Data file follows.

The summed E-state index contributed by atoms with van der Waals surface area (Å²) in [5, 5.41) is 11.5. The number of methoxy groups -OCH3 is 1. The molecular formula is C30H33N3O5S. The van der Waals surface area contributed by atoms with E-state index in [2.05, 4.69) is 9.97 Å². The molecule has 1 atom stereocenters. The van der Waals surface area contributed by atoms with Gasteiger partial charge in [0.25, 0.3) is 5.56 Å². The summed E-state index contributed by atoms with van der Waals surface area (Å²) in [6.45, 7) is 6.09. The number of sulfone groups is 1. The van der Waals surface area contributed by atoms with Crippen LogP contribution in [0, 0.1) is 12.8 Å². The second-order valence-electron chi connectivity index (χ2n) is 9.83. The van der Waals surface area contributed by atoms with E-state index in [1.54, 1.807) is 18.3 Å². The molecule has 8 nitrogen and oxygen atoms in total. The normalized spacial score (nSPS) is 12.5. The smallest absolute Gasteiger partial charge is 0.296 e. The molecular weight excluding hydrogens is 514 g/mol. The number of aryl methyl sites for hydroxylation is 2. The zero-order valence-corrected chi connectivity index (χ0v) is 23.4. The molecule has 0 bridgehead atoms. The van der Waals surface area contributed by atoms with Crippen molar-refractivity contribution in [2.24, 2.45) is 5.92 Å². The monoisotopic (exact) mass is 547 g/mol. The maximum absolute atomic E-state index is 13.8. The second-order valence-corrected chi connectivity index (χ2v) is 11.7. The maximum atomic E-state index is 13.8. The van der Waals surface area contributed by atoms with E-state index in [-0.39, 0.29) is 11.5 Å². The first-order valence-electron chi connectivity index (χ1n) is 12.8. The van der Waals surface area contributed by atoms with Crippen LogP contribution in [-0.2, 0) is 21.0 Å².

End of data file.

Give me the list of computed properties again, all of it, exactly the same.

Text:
The summed E-state index contributed by atoms with van der Waals surface area (Å²) in [5, 5.41) is 11.5. The number of methoxy groups -OCH3 is 1. The molecular formula is C30H33N3O5S. The van der Waals surface area contributed by atoms with E-state index in [2.05, 4.69) is 9.97 Å². The molecule has 1 atom stereocenters. The van der Waals surface area contributed by atoms with Gasteiger partial charge in [0.25, 0.3) is 5.56 Å². The summed E-state index contributed by atoms with van der Waals surface area (Å²) in [6.45, 7) is 6.09. The number of sulfone groups is 1. The van der Waals surface area contributed by atoms with Crippen LogP contribution in [0, 0.1) is 12.8 Å². The second-order valence-electron chi connectivity index (χ2n) is 9.83. The van der Waals surface area contributed by atoms with E-state index in [1.54, 1.807) is 18.3 Å². The molecule has 8 nitrogen and oxygen atoms in total. The normalized spacial score (nSPS) is 12.5. The smallest absolute Gasteiger partial charge is 0.296 e. The molecular weight excluding hydrogens is 514 g/mol. The number of aryl methyl sites for hydroxylation is 2. The zero-order valence-corrected chi connectivity index (χ0v) is 23.4. The molecule has 0 bridgehead atoms. The van der Waals surface area contributed by atoms with Crippen molar-refractivity contribution in [2.24, 2.45) is 5.92 Å². The monoisotopic (exact) mass is 547 g/mol. The maximum absolute atomic E-state index is 13.8. The second-order valence-corrected chi connectivity index (χ2v) is 11.7. The maximum atomic E-state index is 13.8. The van der Waals surface area contributed by atoms with E-state index in [-0.39, 0.29) is 11.5 Å². The first-order valence-electron chi connectivity index (χ1n) is 12.8. The van der Waals surface area contributed by atoms with Crippen LogP contribution in [-0.2, 0) is 21.0 Å².